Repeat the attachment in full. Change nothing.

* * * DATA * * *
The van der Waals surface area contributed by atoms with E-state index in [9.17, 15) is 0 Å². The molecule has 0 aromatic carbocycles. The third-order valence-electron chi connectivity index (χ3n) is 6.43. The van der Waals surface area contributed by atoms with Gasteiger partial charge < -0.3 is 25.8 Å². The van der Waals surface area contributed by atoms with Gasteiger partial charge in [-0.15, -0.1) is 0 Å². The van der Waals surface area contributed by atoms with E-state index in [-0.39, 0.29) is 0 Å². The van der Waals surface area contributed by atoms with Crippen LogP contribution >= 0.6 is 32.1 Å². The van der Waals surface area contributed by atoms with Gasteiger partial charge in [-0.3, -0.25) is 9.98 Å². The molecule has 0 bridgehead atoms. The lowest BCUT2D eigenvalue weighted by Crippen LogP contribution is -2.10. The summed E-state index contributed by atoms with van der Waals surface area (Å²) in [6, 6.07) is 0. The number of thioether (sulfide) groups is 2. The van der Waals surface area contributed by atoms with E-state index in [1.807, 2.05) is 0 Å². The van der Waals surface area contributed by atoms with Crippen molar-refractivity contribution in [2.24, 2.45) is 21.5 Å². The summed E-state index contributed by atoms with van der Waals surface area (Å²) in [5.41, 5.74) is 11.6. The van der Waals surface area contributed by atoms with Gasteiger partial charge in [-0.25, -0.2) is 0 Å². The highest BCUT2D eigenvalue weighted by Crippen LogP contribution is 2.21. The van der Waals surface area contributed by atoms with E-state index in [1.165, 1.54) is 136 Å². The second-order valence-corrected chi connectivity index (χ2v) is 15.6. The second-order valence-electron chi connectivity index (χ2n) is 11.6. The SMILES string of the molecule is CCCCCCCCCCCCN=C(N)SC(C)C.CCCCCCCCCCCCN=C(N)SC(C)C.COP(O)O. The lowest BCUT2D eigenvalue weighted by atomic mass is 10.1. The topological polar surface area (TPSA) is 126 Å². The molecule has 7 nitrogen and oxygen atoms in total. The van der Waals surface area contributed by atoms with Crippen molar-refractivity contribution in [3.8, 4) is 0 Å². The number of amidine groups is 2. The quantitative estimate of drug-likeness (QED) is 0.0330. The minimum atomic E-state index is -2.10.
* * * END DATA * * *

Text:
The van der Waals surface area contributed by atoms with E-state index in [9.17, 15) is 0 Å². The molecule has 0 aromatic carbocycles. The third-order valence-electron chi connectivity index (χ3n) is 6.43. The van der Waals surface area contributed by atoms with Gasteiger partial charge < -0.3 is 25.8 Å². The van der Waals surface area contributed by atoms with Gasteiger partial charge in [-0.15, -0.1) is 0 Å². The van der Waals surface area contributed by atoms with E-state index in [-0.39, 0.29) is 0 Å². The van der Waals surface area contributed by atoms with Crippen LogP contribution >= 0.6 is 32.1 Å². The van der Waals surface area contributed by atoms with Gasteiger partial charge in [-0.3, -0.25) is 9.98 Å². The molecule has 0 bridgehead atoms. The lowest BCUT2D eigenvalue weighted by Crippen LogP contribution is -2.10. The summed E-state index contributed by atoms with van der Waals surface area (Å²) in [6, 6.07) is 0. The number of thioether (sulfide) groups is 2. The van der Waals surface area contributed by atoms with E-state index in [1.807, 2.05) is 0 Å². The van der Waals surface area contributed by atoms with Crippen molar-refractivity contribution in [2.24, 2.45) is 21.5 Å². The summed E-state index contributed by atoms with van der Waals surface area (Å²) in [5.41, 5.74) is 11.6. The van der Waals surface area contributed by atoms with Gasteiger partial charge in [-0.25, -0.2) is 0 Å². The highest BCUT2D eigenvalue weighted by Crippen LogP contribution is 2.21. The van der Waals surface area contributed by atoms with E-state index in [1.165, 1.54) is 136 Å². The second-order valence-corrected chi connectivity index (χ2v) is 15.6. The second-order valence-electron chi connectivity index (χ2n) is 11.6. The SMILES string of the molecule is CCCCCCCCCCCCN=C(N)SC(C)C.CCCCCCCCCCCCN=C(N)SC(C)C.COP(O)O. The lowest BCUT2D eigenvalue weighted by atomic mass is 10.1. The topological polar surface area (TPSA) is 126 Å². The molecule has 7 nitrogen and oxygen atoms in total. The van der Waals surface area contributed by atoms with Crippen molar-refractivity contribution in [3.8, 4) is 0 Å². The number of amidine groups is 2. The quantitative estimate of drug-likeness (QED) is 0.0330. The minimum atomic E-state index is -2.10.